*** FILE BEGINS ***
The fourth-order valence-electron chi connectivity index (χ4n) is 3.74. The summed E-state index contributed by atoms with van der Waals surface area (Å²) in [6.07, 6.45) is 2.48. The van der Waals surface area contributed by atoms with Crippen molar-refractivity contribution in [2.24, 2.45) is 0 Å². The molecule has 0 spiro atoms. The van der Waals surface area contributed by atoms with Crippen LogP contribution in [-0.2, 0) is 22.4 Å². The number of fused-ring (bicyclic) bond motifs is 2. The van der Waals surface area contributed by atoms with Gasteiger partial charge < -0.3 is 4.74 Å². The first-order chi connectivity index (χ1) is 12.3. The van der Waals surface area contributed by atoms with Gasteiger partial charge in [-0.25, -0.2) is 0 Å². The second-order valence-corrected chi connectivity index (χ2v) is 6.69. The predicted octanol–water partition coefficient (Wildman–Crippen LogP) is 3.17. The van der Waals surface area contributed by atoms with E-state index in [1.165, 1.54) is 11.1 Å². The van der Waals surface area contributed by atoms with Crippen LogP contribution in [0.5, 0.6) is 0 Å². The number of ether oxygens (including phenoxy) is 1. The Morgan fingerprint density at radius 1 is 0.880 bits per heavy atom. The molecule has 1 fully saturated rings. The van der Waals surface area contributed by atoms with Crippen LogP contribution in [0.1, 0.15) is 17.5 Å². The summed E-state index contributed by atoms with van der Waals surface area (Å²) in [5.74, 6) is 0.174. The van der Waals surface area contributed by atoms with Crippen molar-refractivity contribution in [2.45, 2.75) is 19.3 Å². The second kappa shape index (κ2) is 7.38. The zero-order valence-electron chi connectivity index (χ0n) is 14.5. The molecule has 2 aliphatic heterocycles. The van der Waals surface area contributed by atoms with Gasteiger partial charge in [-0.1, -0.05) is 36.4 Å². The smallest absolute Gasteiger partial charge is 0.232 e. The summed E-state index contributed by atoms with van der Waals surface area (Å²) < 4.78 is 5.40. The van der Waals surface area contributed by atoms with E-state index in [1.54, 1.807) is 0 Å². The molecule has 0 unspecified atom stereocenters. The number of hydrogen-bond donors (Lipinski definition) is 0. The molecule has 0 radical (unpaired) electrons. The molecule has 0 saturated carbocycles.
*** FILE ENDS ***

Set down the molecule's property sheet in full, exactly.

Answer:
The fourth-order valence-electron chi connectivity index (χ4n) is 3.74. The summed E-state index contributed by atoms with van der Waals surface area (Å²) in [6.07, 6.45) is 2.48. The van der Waals surface area contributed by atoms with Crippen molar-refractivity contribution in [2.24, 2.45) is 0 Å². The molecule has 0 spiro atoms. The van der Waals surface area contributed by atoms with Crippen LogP contribution in [-0.2, 0) is 22.4 Å². The number of fused-ring (bicyclic) bond motifs is 2. The van der Waals surface area contributed by atoms with Gasteiger partial charge < -0.3 is 4.74 Å². The first-order chi connectivity index (χ1) is 12.3. The van der Waals surface area contributed by atoms with Gasteiger partial charge in [-0.25, -0.2) is 0 Å². The second-order valence-corrected chi connectivity index (χ2v) is 6.69. The predicted octanol–water partition coefficient (Wildman–Crippen LogP) is 3.17. The van der Waals surface area contributed by atoms with E-state index in [1.165, 1.54) is 11.1 Å². The van der Waals surface area contributed by atoms with Crippen LogP contribution in [0.5, 0.6) is 0 Å². The number of ether oxygens (including phenoxy) is 1. The Morgan fingerprint density at radius 1 is 0.880 bits per heavy atom. The molecule has 1 fully saturated rings. The van der Waals surface area contributed by atoms with Crippen LogP contribution in [0.1, 0.15) is 17.5 Å². The summed E-state index contributed by atoms with van der Waals surface area (Å²) in [5.74, 6) is 0.174. The van der Waals surface area contributed by atoms with Crippen molar-refractivity contribution in [2.45, 2.75) is 19.3 Å². The second kappa shape index (κ2) is 7.38. The zero-order valence-electron chi connectivity index (χ0n) is 14.5. The molecule has 2 aliphatic heterocycles. The van der Waals surface area contributed by atoms with Gasteiger partial charge in [-0.1, -0.05) is 36.4 Å². The smallest absolute Gasteiger partial charge is 0.232 e. The summed E-state index contributed by atoms with van der Waals surface area (Å²) < 4.78 is 5.40. The van der Waals surface area contributed by atoms with E-state index in [1.54, 1.807) is 0 Å². The molecule has 0 unspecified atom stereocenters. The number of hydrogen-bond donors (Lipinski definition) is 0. The molecule has 0 radical (unpaired) electrons. The molecule has 0 saturated carbocycles.